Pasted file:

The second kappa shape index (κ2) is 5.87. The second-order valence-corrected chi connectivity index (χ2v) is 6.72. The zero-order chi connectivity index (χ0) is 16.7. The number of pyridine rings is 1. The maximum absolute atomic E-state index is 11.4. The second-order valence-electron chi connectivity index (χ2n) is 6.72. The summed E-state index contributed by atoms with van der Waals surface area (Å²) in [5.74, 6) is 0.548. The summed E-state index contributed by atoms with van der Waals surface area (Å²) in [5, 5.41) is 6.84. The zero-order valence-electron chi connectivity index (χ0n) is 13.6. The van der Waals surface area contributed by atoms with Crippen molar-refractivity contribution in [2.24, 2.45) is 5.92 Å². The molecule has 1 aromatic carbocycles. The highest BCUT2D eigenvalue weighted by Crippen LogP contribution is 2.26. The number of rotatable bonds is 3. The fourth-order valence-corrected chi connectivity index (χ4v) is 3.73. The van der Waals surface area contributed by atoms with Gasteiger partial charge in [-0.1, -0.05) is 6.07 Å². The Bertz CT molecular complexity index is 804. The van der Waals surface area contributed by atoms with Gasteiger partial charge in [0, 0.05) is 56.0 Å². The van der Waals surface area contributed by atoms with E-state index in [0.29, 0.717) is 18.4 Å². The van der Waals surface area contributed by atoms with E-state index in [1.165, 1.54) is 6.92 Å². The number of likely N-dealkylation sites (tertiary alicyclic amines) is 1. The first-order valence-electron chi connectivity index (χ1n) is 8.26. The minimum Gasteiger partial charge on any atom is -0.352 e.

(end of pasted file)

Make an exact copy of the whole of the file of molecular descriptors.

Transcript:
The second kappa shape index (κ2) is 5.87. The second-order valence-corrected chi connectivity index (χ2v) is 6.72. The zero-order chi connectivity index (χ0) is 16.7. The number of pyridine rings is 1. The maximum absolute atomic E-state index is 11.4. The second-order valence-electron chi connectivity index (χ2n) is 6.72. The summed E-state index contributed by atoms with van der Waals surface area (Å²) in [5.74, 6) is 0.548. The summed E-state index contributed by atoms with van der Waals surface area (Å²) in [5, 5.41) is 6.84. The zero-order valence-electron chi connectivity index (χ0n) is 13.6. The van der Waals surface area contributed by atoms with Crippen molar-refractivity contribution in [2.24, 2.45) is 5.92 Å². The molecule has 1 aromatic carbocycles. The highest BCUT2D eigenvalue weighted by Crippen LogP contribution is 2.26. The number of rotatable bonds is 3. The fourth-order valence-corrected chi connectivity index (χ4v) is 3.73. The van der Waals surface area contributed by atoms with Gasteiger partial charge in [-0.1, -0.05) is 6.07 Å². The Bertz CT molecular complexity index is 804. The van der Waals surface area contributed by atoms with Gasteiger partial charge in [0, 0.05) is 56.0 Å². The van der Waals surface area contributed by atoms with E-state index in [0.29, 0.717) is 18.4 Å². The van der Waals surface area contributed by atoms with E-state index in [1.165, 1.54) is 6.92 Å². The number of likely N-dealkylation sites (tertiary alicyclic amines) is 1. The first-order valence-electron chi connectivity index (χ1n) is 8.26. The minimum Gasteiger partial charge on any atom is -0.352 e.